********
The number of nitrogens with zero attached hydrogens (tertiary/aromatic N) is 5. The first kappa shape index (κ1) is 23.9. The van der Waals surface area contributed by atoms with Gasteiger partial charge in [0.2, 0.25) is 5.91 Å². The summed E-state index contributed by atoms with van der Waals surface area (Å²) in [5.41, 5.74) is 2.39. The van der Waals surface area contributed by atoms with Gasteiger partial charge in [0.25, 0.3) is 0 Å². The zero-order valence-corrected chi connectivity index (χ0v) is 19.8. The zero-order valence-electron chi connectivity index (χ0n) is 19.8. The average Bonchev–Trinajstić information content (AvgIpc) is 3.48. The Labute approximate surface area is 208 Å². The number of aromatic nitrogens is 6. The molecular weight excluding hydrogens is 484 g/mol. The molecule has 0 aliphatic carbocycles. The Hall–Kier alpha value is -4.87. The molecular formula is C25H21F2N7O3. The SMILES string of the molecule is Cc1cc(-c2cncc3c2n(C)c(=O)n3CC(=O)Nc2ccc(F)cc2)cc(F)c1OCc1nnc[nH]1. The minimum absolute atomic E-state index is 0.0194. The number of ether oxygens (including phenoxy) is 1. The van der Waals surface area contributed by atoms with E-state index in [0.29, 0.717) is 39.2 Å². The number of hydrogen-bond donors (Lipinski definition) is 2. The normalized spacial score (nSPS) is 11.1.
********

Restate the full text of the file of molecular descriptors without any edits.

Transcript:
The number of nitrogens with zero attached hydrogens (tertiary/aromatic N) is 5. The first kappa shape index (κ1) is 23.9. The van der Waals surface area contributed by atoms with Gasteiger partial charge in [0.2, 0.25) is 5.91 Å². The summed E-state index contributed by atoms with van der Waals surface area (Å²) in [5.41, 5.74) is 2.39. The van der Waals surface area contributed by atoms with Gasteiger partial charge in [0.25, 0.3) is 0 Å². The zero-order valence-corrected chi connectivity index (χ0v) is 19.8. The zero-order valence-electron chi connectivity index (χ0n) is 19.8. The average Bonchev–Trinajstić information content (AvgIpc) is 3.48. The Labute approximate surface area is 208 Å². The number of aromatic nitrogens is 6. The molecular weight excluding hydrogens is 484 g/mol. The molecule has 0 aliphatic carbocycles. The Hall–Kier alpha value is -4.87. The molecular formula is C25H21F2N7O3. The SMILES string of the molecule is Cc1cc(-c2cncc3c2n(C)c(=O)n3CC(=O)Nc2ccc(F)cc2)cc(F)c1OCc1nnc[nH]1. The minimum absolute atomic E-state index is 0.0194. The number of ether oxygens (including phenoxy) is 1. The van der Waals surface area contributed by atoms with E-state index in [0.29, 0.717) is 39.2 Å². The number of hydrogen-bond donors (Lipinski definition) is 2. The normalized spacial score (nSPS) is 11.1.